The Institute of Food Technologists is excited to announce that we have chosen an Oscar nominee to direct our FutureFood 2050 documentary, one of our high-profile 75th anniversary initiatives. Scott Hamilton Kennedy is best known for directing the documentary The Garden, which was nominated for an Academy Award for Best Documentary Feature in 2008. His latest film, Fame High, was a New York Times and Los Angeles Times Critics’ Pick.
As a leading documentary director, Kennedy brings enthusiasm, energy, and openness to the project. Based in Los Angeles, Kennedy and his team will travel around the world to interview the top people in food science and technology and get a firsthand look at the difference they’re making in the global food system.
The FutureFood 2050 documentary will look back at the advances made in food science and technology over the last 75 years, and it will look forward to the innovations to come in the next 75. It will focus on several food science themes, including feeding the world sustainably, making people healthier, ensuring food safety, addressing diverse lifestyles, and creating cutting-edge technology.
Our 75th anniversary offers a new opportunity to tell the story of food science and technology to a broad audience and to make the general public aware of issues facing the world’s food supply from a science-based point of view. By focusing on science, we’ll educate the public about the critical role food scientists and technologists play in solving both today’s and tomorrow’s global challenges. Our documentary also can serve as a means to recruit a new generation of food scientists in schools throughout the world. The FutureFood 2050 documentary will take about 18 months to develop and produce. It’s scheduled to premiere in 2015, and you will hear more at the 2014 IFT Annual Meeting and Food Expo® in New Orleans. Kennedy also will lead a session at the Annual Meeting at noon on Monday, June 23, 2014, called “A Filmmaker’s Perspective: FutureFood 2050 Panel Discussion.”
We are currently conducting 75 interviews with prominent people who are making an impact on food systems. We’re using these interviews to create compelling stories for our new website, www.FutureFood2050.com.
One of our first stories features M.S. Swaminathan, a geneticist, leader of the Green Revolution in India, and winner of the first World Food Prize in 1987. Now 88 years old, Swaminathan has worked tirelessly for 50 years to advance sustainable agricultural technologies in India.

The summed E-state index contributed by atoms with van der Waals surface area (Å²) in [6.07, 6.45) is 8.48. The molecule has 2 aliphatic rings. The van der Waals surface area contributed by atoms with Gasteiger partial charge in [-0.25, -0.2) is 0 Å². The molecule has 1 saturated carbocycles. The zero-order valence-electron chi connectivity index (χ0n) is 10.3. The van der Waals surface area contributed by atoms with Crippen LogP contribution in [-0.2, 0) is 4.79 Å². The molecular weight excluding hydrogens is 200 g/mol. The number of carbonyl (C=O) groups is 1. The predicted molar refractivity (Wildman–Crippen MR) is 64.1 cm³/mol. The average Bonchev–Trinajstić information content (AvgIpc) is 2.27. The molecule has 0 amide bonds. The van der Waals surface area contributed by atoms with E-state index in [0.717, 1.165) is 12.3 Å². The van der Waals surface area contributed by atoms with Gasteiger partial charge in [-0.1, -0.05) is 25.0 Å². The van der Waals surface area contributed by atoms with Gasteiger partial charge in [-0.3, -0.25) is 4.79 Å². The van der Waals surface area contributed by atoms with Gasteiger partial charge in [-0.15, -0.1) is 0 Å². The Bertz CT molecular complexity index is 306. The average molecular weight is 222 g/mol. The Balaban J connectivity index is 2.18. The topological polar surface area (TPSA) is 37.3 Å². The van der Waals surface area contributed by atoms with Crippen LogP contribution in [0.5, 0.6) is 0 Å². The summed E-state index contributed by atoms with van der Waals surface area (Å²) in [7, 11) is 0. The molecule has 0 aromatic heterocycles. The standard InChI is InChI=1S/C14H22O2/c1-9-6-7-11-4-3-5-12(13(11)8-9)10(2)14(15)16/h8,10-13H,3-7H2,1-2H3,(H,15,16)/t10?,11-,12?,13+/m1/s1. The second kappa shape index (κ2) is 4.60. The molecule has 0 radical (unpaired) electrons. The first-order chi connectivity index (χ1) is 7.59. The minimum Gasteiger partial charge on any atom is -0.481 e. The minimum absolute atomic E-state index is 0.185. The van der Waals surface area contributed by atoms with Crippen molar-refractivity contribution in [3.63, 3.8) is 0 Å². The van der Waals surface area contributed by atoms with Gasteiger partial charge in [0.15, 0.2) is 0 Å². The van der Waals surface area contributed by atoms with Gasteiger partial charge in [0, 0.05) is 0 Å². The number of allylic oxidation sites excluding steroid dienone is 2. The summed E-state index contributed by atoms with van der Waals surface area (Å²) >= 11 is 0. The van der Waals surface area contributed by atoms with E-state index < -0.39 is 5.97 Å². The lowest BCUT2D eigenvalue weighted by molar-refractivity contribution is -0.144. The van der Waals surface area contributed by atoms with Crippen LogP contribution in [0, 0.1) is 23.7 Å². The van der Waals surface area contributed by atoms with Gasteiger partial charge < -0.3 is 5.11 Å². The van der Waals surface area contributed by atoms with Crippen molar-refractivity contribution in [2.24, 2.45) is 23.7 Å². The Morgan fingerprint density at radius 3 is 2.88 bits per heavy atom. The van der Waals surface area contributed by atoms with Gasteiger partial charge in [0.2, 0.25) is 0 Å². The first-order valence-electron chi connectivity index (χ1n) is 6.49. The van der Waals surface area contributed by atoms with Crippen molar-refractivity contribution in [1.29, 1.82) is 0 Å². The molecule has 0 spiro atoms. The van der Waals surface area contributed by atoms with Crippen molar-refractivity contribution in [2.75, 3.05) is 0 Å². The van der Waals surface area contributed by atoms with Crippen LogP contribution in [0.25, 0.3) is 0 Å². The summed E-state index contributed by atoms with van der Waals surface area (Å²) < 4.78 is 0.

Another story highlights the work of Catherine Bertini, a World Food Prize Laureate and Professor of Public Administration and International Affairs at Syracuse University, who spent a decade as Executive Director of the United Nations World Food Programme. She’s a passionate advocate for the importance of empowering women in developing countries by teaching them to farm more efficiently and feed their families more nutritiously.
We’re also interviewing Anjan Contractor, a mechanical engineer at Systems & Material Research Corp., who is working on 3D printing of food. This process involves using printing technology to create real food from powdered ingredients. Future articles will explore contemporary themes and issues such as food waste, women in science, novel protein sources, climate change, food insecurity in Africa, and seafood.
We encourage you to go to the new website, learn about the great work we’re doing in food science and technology, and then spread the word to others. We want to drive the conversation surrounding food in a new direction that embraces facts and solutions based in science. We also would like to hear what you think. Share your insights and opinions through the social media links on www.FutureFood2050.com.
Our new website offers a myriad of opportunities to provide your input, your ideas, and your inspiration concerning the future of our profession. I strongly encourage you to take a bit of time to explore the site, read the stories, and think about how impressive our contributions to science have been for the world. Further, think about your impact. Each one of us has something unique to offer. Let’s be part of the storytelling. Let’s make this robust and personal.
I am convinced that when the documentary is complete, we will take pride in its ability to visually demonstrate the many ways in which our profession provides scientific understanding and critical value to the food systems upon which we all rely.
Janet E. Collins, Ph.D., R.D., CFS,
IFT President, 2013–14
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